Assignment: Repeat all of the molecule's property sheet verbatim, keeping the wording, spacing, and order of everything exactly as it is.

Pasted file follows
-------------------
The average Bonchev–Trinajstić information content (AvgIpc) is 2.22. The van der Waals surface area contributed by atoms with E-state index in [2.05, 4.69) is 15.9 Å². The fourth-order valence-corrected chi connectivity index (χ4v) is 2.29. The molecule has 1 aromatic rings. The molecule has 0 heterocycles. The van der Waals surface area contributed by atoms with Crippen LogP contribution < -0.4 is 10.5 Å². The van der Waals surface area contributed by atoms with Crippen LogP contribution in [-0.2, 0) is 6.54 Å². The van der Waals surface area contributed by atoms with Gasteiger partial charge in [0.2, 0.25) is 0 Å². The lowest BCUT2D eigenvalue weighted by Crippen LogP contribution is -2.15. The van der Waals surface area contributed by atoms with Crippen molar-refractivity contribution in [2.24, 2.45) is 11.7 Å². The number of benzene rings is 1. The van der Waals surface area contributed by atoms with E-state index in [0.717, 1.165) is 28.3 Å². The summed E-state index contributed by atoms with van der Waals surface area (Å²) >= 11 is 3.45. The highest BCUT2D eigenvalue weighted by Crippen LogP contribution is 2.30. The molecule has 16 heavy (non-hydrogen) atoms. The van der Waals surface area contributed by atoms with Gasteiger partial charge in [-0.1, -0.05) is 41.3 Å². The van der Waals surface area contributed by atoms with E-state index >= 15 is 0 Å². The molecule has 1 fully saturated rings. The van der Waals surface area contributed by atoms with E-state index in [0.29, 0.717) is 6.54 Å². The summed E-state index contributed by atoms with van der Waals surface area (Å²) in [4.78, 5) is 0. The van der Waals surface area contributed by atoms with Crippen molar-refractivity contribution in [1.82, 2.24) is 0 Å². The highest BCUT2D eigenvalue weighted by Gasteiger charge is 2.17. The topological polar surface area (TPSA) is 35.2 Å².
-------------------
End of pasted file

The average Bonchev–Trinajstić information content (AvgIpc) is 2.22. The van der Waals surface area contributed by atoms with E-state index in [2.05, 4.69) is 15.9 Å². The fourth-order valence-corrected chi connectivity index (χ4v) is 2.29. The molecule has 1 aromatic rings. The molecule has 0 heterocycles. The van der Waals surface area contributed by atoms with Crippen LogP contribution < -0.4 is 10.5 Å². The van der Waals surface area contributed by atoms with Crippen LogP contribution in [-0.2, 0) is 6.54 Å². The van der Waals surface area contributed by atoms with Gasteiger partial charge in [0.2, 0.25) is 0 Å². The lowest BCUT2D eigenvalue weighted by Crippen LogP contribution is -2.15. The van der Waals surface area contributed by atoms with Crippen molar-refractivity contribution in [2.24, 2.45) is 11.7 Å². The number of benzene rings is 1. The van der Waals surface area contributed by atoms with E-state index in [0.717, 1.165) is 28.3 Å². The summed E-state index contributed by atoms with van der Waals surface area (Å²) >= 11 is 3.45. The highest BCUT2D eigenvalue weighted by Crippen LogP contribution is 2.30. The molecule has 16 heavy (non-hydrogen) atoms. The van der Waals surface area contributed by atoms with Gasteiger partial charge in [-0.1, -0.05) is 41.3 Å². The van der Waals surface area contributed by atoms with E-state index >= 15 is 0 Å². The molecule has 1 fully saturated rings. The van der Waals surface area contributed by atoms with E-state index in [0.29, 0.717) is 6.54 Å². The summed E-state index contributed by atoms with van der Waals surface area (Å²) in [4.78, 5) is 0. The van der Waals surface area contributed by atoms with Crippen molar-refractivity contribution in [1.82, 2.24) is 0 Å². The highest BCUT2D eigenvalue weighted by Gasteiger charge is 2.17. The topological polar surface area (TPSA) is 35.2 Å².